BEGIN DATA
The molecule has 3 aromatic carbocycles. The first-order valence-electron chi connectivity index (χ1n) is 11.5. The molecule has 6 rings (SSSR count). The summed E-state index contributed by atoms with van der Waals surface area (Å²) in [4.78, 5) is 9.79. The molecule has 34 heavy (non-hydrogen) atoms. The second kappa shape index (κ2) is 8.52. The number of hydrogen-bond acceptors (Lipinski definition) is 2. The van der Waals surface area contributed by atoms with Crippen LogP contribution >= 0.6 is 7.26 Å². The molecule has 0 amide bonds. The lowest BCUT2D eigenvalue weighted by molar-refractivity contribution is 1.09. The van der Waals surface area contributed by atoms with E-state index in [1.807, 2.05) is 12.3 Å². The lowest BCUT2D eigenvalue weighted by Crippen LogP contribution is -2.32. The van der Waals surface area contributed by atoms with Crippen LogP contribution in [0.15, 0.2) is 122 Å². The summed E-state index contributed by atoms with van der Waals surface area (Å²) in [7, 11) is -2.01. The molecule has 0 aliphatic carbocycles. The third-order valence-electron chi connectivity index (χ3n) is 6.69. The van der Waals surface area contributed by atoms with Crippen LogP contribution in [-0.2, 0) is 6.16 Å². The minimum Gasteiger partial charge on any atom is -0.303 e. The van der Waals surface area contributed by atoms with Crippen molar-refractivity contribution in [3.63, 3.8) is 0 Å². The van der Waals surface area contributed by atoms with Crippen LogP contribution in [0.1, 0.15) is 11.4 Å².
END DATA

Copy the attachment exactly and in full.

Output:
The molecule has 3 aromatic carbocycles. The first-order valence-electron chi connectivity index (χ1n) is 11.5. The molecule has 6 rings (SSSR count). The summed E-state index contributed by atoms with van der Waals surface area (Å²) in [4.78, 5) is 9.79. The molecule has 34 heavy (non-hydrogen) atoms. The second kappa shape index (κ2) is 8.52. The number of hydrogen-bond acceptors (Lipinski definition) is 2. The van der Waals surface area contributed by atoms with Crippen LogP contribution >= 0.6 is 7.26 Å². The molecule has 0 amide bonds. The lowest BCUT2D eigenvalue weighted by molar-refractivity contribution is 1.09. The van der Waals surface area contributed by atoms with E-state index in [1.807, 2.05) is 12.3 Å². The lowest BCUT2D eigenvalue weighted by Crippen LogP contribution is -2.32. The van der Waals surface area contributed by atoms with Crippen LogP contribution in [0.15, 0.2) is 122 Å². The summed E-state index contributed by atoms with van der Waals surface area (Å²) in [7, 11) is -2.01. The molecule has 0 aliphatic carbocycles. The third-order valence-electron chi connectivity index (χ3n) is 6.69. The van der Waals surface area contributed by atoms with Crippen LogP contribution in [-0.2, 0) is 6.16 Å². The minimum Gasteiger partial charge on any atom is -0.303 e. The van der Waals surface area contributed by atoms with Crippen molar-refractivity contribution in [3.63, 3.8) is 0 Å². The van der Waals surface area contributed by atoms with Crippen LogP contribution in [0.1, 0.15) is 11.4 Å².